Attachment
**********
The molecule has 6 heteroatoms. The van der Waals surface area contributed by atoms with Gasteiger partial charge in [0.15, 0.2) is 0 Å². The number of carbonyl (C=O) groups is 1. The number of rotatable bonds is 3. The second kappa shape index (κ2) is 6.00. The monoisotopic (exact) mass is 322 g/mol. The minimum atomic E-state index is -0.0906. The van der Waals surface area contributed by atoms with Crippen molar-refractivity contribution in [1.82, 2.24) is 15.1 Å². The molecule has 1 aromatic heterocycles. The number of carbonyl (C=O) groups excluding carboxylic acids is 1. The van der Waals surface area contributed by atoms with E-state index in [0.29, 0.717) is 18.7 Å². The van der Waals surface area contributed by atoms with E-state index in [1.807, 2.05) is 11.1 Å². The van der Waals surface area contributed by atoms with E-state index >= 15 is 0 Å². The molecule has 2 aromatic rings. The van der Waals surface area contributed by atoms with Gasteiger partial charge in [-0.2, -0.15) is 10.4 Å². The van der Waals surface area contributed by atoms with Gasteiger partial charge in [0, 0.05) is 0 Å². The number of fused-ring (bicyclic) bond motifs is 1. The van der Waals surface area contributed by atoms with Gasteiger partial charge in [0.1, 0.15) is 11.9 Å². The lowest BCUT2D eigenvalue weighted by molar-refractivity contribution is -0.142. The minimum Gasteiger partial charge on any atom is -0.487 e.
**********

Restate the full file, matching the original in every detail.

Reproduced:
The molecule has 6 heteroatoms. The van der Waals surface area contributed by atoms with Gasteiger partial charge in [0.15, 0.2) is 0 Å². The number of carbonyl (C=O) groups is 1. The number of rotatable bonds is 3. The second kappa shape index (κ2) is 6.00. The monoisotopic (exact) mass is 322 g/mol. The minimum atomic E-state index is -0.0906. The van der Waals surface area contributed by atoms with Crippen molar-refractivity contribution in [1.82, 2.24) is 15.1 Å². The molecule has 1 aromatic heterocycles. The number of carbonyl (C=O) groups excluding carboxylic acids is 1. The van der Waals surface area contributed by atoms with E-state index in [0.29, 0.717) is 18.7 Å². The van der Waals surface area contributed by atoms with E-state index in [1.807, 2.05) is 11.1 Å². The van der Waals surface area contributed by atoms with E-state index >= 15 is 0 Å². The molecule has 2 aromatic rings. The van der Waals surface area contributed by atoms with Gasteiger partial charge in [-0.2, -0.15) is 10.4 Å². The van der Waals surface area contributed by atoms with Gasteiger partial charge in [0, 0.05) is 0 Å². The number of fused-ring (bicyclic) bond motifs is 1. The van der Waals surface area contributed by atoms with Gasteiger partial charge in [0.1, 0.15) is 11.9 Å². The lowest BCUT2D eigenvalue weighted by molar-refractivity contribution is -0.142. The minimum Gasteiger partial charge on any atom is -0.487 e.